Tags

Type your tag names separated by a space and hit enter

Coexistence of spinal intramedullary teratoma and diastematomyelia in an adult.
Spinal Cord. 2006 Oct; 44(10):632-5.SC

Abstract

STUDY DESIGN

A case report of intramedullary spinal cord teratoma with remote diastematomyelia in a female adult.

OBJECTIVE

To present a rare case of a dysembryogenic spinal tumor with concurrent split cord malformation and to define the importance of early surgical removal of the tumor.

SETTING

A department of neurosurgery in Greece.

METHODS

A 44-year old woman, presented with progressive lower limb muscle weakness, gait disturbances and dysesthesias in the trunk and lower extremity. She underwent plain radiographs, CT and MRI scan, which revealed an exophytic intramedullary spinal cord tumor at the level of T8-T10 and distant diastematomyelia in the upper lumbar spine (L2-L3). She underwent surgical intervention. The tumor was subtotally removed. No attempt was made to treat diastematomyelia.

RESULTS

Postoperatively, the patient's neurological status started to improve gradually. After 1 year she exhibited better strength in the lower limb muscles and improved sensation. The histological examination demonstrated mature spinal teratoma consisting of ectodermal, mesodermal and endodermal elements.

CONCLUSIONS

In adult patients with intramedullary masses of possible dysembryogenic origin, the whole spine must be examined for additional dysraphic lesions. The choice and the timing of a surgical intervention are strongly dependent on the clinical picture.

Authors+Show Affiliations

Department of Neurosurgery, Thriassio General Hospital, Elefsina, Greece.No affiliation info availableNo affiliation info availableNo affiliation info availableNo affiliation info available

Pub Type(s)

Case Reports
Journal Article

Language

eng

PubMed ID

16389271

Citation

Tsitsopoulos, P, et al. "Coexistence of Spinal Intramedullary Teratoma and Diastematomyelia in an Adult." Spinal Cord, vol. 44, no. 10, 2006, pp. 632-5.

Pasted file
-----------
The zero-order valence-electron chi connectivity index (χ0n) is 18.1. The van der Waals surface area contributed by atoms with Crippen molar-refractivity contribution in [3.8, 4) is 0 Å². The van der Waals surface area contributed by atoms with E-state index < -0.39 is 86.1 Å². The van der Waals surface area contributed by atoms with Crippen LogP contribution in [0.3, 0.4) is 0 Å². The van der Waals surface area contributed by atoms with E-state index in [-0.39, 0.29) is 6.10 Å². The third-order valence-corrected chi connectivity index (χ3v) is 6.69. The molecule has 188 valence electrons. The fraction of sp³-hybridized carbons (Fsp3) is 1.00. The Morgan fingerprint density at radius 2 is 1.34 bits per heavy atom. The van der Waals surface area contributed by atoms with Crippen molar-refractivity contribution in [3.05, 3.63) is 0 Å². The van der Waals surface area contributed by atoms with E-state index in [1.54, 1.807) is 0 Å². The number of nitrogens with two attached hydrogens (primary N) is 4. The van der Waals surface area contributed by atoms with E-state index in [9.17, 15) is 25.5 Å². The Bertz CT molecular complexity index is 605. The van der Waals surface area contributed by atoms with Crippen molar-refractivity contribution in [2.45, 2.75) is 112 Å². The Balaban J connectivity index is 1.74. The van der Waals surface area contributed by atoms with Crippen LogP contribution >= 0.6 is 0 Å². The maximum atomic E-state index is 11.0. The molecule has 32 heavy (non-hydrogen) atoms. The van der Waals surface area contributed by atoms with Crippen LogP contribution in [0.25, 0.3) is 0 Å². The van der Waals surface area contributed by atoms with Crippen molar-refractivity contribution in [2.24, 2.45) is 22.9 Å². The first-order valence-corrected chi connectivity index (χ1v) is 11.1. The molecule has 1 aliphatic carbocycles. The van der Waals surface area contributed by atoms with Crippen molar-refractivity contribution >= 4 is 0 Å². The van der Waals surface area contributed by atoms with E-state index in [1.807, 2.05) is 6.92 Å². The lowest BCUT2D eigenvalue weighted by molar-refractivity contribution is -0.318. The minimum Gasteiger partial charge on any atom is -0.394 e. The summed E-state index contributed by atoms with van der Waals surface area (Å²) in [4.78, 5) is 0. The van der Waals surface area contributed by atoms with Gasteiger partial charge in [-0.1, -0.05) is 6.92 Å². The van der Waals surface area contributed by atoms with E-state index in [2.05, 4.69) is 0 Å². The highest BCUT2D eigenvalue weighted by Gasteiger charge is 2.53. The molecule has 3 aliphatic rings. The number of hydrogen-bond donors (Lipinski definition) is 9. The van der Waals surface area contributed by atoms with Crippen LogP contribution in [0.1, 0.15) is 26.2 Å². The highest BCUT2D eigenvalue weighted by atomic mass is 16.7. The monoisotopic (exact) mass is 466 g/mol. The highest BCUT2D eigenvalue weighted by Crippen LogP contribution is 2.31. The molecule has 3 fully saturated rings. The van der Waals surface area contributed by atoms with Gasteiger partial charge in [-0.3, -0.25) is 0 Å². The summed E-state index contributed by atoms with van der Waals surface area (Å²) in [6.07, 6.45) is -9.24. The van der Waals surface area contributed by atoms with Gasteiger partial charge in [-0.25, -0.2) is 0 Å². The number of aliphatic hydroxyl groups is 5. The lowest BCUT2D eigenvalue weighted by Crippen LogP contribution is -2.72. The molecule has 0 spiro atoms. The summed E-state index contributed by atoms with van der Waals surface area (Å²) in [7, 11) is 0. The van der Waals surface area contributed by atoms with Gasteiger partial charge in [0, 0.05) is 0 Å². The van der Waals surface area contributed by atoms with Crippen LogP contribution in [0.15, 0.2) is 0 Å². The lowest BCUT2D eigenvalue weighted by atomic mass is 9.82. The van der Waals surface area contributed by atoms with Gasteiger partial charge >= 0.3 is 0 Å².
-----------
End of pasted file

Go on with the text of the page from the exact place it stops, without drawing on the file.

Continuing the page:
Tsitsopoulos P, Rizos C, Isaakidis D, et al. Coexistence of spinal intramedullary teratoma and diastematomyelia in an adult. Spinal Cord. 2006;44(10):632-5.
Tsitsopoulos, P., Rizos, C., Isaakidis, D., Liapi, G., & Zymaris, S. (2006). Coexistence of spinal intramedullary teratoma and diastematomyelia in an adult. Spinal Cord, 44(10), 632-5.
Tsitsopoulos P, et al. Coexistence of Spinal Intramedullary Teratoma and Diastematomyelia in an Adult. Spinal Cord. 2006;44(10):632-5. PubMed PMID: 16389271.
* Article titles in AMA citation format should be in sentence-case
TY - JOUR T1 - Coexistence of spinal intramedullary teratoma and diastematomyelia in an adult. AU - Tsitsopoulos,P, AU - Rizos,C, AU - Isaakidis,D, AU - Liapi,G, AU - Zymaris,S, Y1 - 2006/01/03/ PY - 2006/1/4/pubmed PY - 2006/12/9/medline PY - 2006/1/4/entrez SP - 632 EP - 5 JF - Spinal cord JO - Spinal Cord VL - 44 IS - 10 N2 - STUDY DESIGN: A case report of intramedullary spinal cord teratoma with remote diastematomyelia in a female adult. OBJECTIVE: To present a rare case of a dysembryogenic spinal tumor with concurrent split cord malformation and to define the importance of early surgical removal of the tumor. SETTING: A department of neurosurgery in Greece. METHODS: A 44-year old woman, presented with progressive lower limb muscle weakness, gait disturbances and dysesthesias in the trunk and lower extremity. She underwent plain radiographs, CT and MRI scan, which revealed an exophytic intramedullary spinal cord tumor at the level of T8-T10 and distant diastematomyelia in the upper lumbar spine (L2-L3). She underwent surgical intervention. The tumor was subtotally removed. No attempt was made to treat diastematomyelia. RESULTS: Postoperatively, the patient's neurological status started to improve gradually. After 1 year she exhibited better strength in the lower limb muscles and improved sensation. The histological examination demonstrated mature spinal teratoma consisting of ectodermal, mesodermal and endodermal elements. CONCLUSIONS: In adult patients with intramedullary masses of possible dysembryogenic origin, the whole spine must be examined for additional dysraphic lesions. The choice and the timing of a surgical intervention are strongly dependent on the clinical picture. SN - 1362-4393 UR - https://www.unboundmedicine.com/medline/citation/16389271/Coexistence_of_spinal_intramedullary_teratoma_and_diastematomyelia_in_an_adult_ L2 - http://dx.doi.org/10.1038/sj.sc.3101886 DB - PRIME DP - Unbound Medicine ER -